An attractive example of George Clason's 1907 guidebook and map of Denver, Colorado. This map covers the growing city from Berkley Lake to Yale Avenue and from Sloans Lake to Yosemite Street. Concentric circles mark each mile's distance from Union Depot. Though the map has not expanded yet to include Aurora (as it would be in later editions) the municipality is marked in manuscript along Colfax Avenue between Ulster and Wabash streets. An inset in the lower right quadrant details the Denver Business District.
’It is no uncommon sight to see green lawns in mid-winter’The map, in conjunction with the included Clason's 1911 Guide to Denver, has been updated since its 1907 inception to emphasize the development of parks and other green spaces that were either not present, or not presented in the earlier edition. While the 1907 also highlighted Denver's dozens of parks, for the first time this 1911 issue marks out the city's boulevards in green on the general map. The map also shows the locations of important buildings - not only municipal structures and hospitals and fire stations and the like, but apartment buildings, hotels and even drug stores. The guide praises Denver as 'That Live Wire Town... a city of culture, refinement and education', discusses the city's history, and goes on to enumerate its specific features, ranging from its altitude (one mile above sea level!) its sidewalks (392 miles!) and touting the purest water in the world.
Ebert Addition School, Sand Creek An odd alteration in Denver's northeastern border appears to have occurred between 1907 and 1911. An area, spanning between 43rd and 48th avenues and between Quebec Street and Yosemite Street here is shown outside Denver's city limits, where it was included on the 1907 map. The area contains no marked streets, and shows only a portion of Sand Creek and the location of the Ebert Addition School. Why this region should have been alienated from the city is not evident.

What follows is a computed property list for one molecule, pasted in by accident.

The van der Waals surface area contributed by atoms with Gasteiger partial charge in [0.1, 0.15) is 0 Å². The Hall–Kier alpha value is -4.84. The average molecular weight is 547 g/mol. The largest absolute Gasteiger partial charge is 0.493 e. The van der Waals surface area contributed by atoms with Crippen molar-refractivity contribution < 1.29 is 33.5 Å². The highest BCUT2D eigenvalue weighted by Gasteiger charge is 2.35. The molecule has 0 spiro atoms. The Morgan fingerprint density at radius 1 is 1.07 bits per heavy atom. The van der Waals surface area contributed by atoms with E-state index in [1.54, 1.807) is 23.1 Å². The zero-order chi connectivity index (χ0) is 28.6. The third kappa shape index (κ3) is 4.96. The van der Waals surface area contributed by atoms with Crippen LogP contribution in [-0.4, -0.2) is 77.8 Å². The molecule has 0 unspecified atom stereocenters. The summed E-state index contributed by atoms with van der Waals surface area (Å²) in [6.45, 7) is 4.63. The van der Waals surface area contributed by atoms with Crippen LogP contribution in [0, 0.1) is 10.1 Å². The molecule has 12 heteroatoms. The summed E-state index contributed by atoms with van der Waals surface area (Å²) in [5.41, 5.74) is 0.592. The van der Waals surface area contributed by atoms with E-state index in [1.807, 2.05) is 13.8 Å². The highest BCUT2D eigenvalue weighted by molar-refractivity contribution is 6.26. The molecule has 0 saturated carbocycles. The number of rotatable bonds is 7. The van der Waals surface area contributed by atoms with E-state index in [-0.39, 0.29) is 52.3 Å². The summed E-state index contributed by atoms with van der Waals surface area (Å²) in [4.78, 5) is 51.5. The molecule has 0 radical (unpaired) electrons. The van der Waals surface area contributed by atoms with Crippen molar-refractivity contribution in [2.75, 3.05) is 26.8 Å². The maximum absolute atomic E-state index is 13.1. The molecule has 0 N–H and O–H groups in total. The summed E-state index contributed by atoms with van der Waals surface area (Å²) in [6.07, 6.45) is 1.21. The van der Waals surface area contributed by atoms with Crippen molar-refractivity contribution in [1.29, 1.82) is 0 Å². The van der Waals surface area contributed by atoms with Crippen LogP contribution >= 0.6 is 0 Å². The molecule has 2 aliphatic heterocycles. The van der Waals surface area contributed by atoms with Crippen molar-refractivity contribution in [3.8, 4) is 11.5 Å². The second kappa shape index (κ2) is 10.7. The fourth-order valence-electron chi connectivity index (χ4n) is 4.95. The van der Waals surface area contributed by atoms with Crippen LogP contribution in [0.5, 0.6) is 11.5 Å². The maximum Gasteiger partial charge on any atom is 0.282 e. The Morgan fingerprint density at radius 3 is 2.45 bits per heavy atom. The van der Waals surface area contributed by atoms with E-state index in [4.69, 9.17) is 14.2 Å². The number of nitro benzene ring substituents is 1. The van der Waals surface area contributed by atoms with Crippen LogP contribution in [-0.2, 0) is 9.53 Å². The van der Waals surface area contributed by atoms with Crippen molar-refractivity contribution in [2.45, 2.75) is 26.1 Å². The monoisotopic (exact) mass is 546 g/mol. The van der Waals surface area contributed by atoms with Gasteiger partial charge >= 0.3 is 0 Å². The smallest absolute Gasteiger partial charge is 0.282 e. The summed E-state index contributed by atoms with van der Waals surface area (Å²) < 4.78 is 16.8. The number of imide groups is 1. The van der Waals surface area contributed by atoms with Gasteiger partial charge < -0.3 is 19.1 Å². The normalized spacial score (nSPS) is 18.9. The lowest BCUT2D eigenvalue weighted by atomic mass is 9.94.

Publication History and CensusClason’s guide maps appeared in multiple editions, and are found for the most part in 1920s issues. We have identified one 1907 issue of this map; this 1911 issue appears to be the second. We identify only five examples catalogued with OCLC in the Buffalo and Erie County Public Library, Southern Methodist University, the University of Wisconsin at Milwaukee, Denver Public Library, and History Colorado.
George Samuel Clason (November 7, 1874 - 1957) was born in the city of Louisiana, Missouri in 1874. As a young man, Clason studied at the University of Nebraska before joining the United States Army in 1898 to fight in the Spanish American War. After the war, he moved to Denver, Colorado where in 1905 he founded the Clason Map Company, thus starting his lucrative publishing career. Clason initially focused on mining and mineral maps - capitalizing on the Colorado and Nevada mining industry, but quickly transitioned to railroad maps, city maps, and by the 1920s, road maps. As the company expanded, Clason opened a secondary office in Chicago, Illinois - then a rising map publishing center and railroad hub. At least one other satellite office was opened in Los Angeles. Among his many achievements, Clason is credited with producing the first modern road atlas of the United States. In the late 1920s, Clason also published a series of get-rich-quick pamphlets in the form of parables. The most famous of these is The Richest Man in Babylon. This tells the story of Arkad, a citizen of Babylon famed for his great wealth and generosity who shares his wit and wisdom with his fellow Babylonians. In 1949, Clason moved to Napa, California to retire and found a social club for retired gentlemen. Learn More...
Classon, G., Clason's Guide to Denver with Map, (Denver: Clason Map Company) 1911.
Good condition. Map has been flattened and backed with archival tissue, very minor loss at some folds. Original guidebook separate and present.